The Dubai Financial Services Authority (DFSA) is participating in the first cross-border test organised by the Global Financial Innovation Network (GFIN). The GFIN was established at the beginning of 2019 and is comprised of thirty-three international financial regulators and related organisations to provide efficient ways for FinTech firms to engage with regulators across the world.
The GFIN received forty-four applications for its pilot test and eight firms were successful. An announcement with the full list of firms will be made in the second quarter of 2019. The DFSA is expected to engage further with the firms and other jurisdictions throughout the cross-border pilot testing phase.
Royal Shield Ltd’s appeal to the Financial Markets Tribunal (FMT) which followed the DFSA’s decision to withdraw its licence, has been rejected. The FMT upheld the DFSA’s decision that the firm is no longer fit and proper to hold a financial services licence.
Failings found included:
- The firm’s failure to maintain adequate financial resources to conduct and manage its affairs properly
- The lack of sufficient personnel, including a Finance Officer (required under DFSA rules)
- The firm did not maintain its required business premises in the DIFC for a considerable period
The firm appealed to the FMT on 14th November 2018. The FMT is an authority independent of the DFSA and has its own rules and it may uphold, vary or cancel the DFSA’s decisions.
The DFSA has sent all Authorised Firms a Dear SEO letter reminding them of their FATCA (Foreign Account Tax Compliance Act) obligations. FATCA requires foreign financial institutions to report to the U.S. Internal Revenue Service (IRS) information about financial accounts held by U.S. taxpayers, or by foreign entities in which U.S. taxpayers hold a substantial ownership interest. The Organization for Economic Cooperation and Development developed the Common Reporting Standard (CRS) as a global reporting standard for the automatic exchange of information. The intention being to allow tax authorities to obtain a clearer understanding of financial assets held abroad by their residents, for tax purposes.
The DIFC Common Reporting Standard Law requires firms within the centre to consider the reporting obligations under FATCA and CRS and action where necessary and submit any reporting obligations through the DIFC Portal.
Authorised Firms should continuously assess their obligations under FATCA, CRS and any DIFC specific legislation, and ensure compliance and seek legal advice where necessary.
The Abu Dhabi Global Market’s (ADGM) financial services regulator, the Financial Services Regulatory Authority (FSRA) has enhanced its guidance for the “Regulation of Crypto Asset Activities”.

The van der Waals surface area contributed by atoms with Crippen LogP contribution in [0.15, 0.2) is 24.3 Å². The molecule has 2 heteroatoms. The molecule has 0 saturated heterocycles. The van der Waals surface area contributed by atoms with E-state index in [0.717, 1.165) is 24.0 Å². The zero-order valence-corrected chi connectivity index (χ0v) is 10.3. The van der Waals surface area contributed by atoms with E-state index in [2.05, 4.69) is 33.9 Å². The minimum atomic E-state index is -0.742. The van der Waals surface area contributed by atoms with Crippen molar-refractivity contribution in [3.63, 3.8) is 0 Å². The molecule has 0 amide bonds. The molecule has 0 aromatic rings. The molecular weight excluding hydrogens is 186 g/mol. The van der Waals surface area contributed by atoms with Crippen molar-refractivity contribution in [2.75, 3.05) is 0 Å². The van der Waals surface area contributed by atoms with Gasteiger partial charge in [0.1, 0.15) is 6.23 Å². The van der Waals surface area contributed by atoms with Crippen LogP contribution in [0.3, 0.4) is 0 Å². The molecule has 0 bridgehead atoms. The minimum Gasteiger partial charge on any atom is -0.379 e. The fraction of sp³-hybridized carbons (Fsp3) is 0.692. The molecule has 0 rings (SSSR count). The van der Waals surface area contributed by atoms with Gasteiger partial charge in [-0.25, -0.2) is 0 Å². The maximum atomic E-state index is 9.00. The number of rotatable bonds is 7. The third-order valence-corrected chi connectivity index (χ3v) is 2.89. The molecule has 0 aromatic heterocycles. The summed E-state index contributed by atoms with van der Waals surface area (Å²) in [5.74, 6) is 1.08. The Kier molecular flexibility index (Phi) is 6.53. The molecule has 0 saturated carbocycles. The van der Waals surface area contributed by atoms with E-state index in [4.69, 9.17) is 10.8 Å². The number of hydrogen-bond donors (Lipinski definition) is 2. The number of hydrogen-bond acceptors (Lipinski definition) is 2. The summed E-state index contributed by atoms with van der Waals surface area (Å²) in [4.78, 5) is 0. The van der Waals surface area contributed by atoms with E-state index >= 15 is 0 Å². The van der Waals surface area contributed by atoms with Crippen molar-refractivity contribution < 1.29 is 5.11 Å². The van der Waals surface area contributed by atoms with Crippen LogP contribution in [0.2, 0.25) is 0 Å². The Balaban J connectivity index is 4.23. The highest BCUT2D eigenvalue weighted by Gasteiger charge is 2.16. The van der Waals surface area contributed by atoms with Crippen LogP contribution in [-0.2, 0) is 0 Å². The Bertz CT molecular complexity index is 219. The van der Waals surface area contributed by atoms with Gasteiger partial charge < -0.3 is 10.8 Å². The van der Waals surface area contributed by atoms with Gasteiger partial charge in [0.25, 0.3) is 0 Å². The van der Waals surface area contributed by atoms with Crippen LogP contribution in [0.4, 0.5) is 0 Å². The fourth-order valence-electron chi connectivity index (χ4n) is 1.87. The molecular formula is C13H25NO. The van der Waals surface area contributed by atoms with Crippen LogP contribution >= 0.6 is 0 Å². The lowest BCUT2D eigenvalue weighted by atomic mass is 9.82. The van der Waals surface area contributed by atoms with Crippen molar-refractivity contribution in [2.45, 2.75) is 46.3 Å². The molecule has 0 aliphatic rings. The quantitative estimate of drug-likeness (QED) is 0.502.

The first guidance was launched in June 2018 and the regulator has continued to engage with market participants both regionally and globally to develop its crypto asset regulations. The updated guidance reinforces the FSRA’s focus on innovation and strong regulatory practices and also takes into account recent global developments such as:
- Stablecoins/Fiat Tokens: Stablecoins that are fully backed by fiat currencies will be treated as a form of digital representation of money. Where currencies are “used as a payment instrument for the purposes of Money Transmission”, the activity will be regulated as ‘Providing Money Services’. There is also further guidance on the regulator’s approach to regulating issuers, custodians and exchanges using Fiat Tokens.
- Custody: The guidance provides clarity on the types of crypto asset custody activities that can be undertaken and sets out FSRA expectations in terms of custody governance and operations.
- Technology Governance: Further enhancements and clarifications have been made in relation to changes in the underlying protocol of a crypto asset that results in a fork (coding change), as well as setting out the governance and control expectations for crypto asset exchanges and licence holders.
- FSRA Anti-Money Laundering and Sanctions Rules and Guidance (AML): As the AML Rulebook applies in full to the regulated activity of crypto asset operators/holders, the guidance has been updated with the latest local and global changes and provides further clarity on the use of new regulatory and surveillance technologies.
The FSRA is also preparing further guidance on digital securities for primary and secondary market consideration.
The UAE’s securities and commodities regulator, the Emirates Securities and Commodities Authority (ESCA) has launched a 24-hour, 7 days a week access to its services. The system now features the ESCA’s internal procedures and serves all target groups, including brokers, investment funds, investors, financial services and stock and community markets.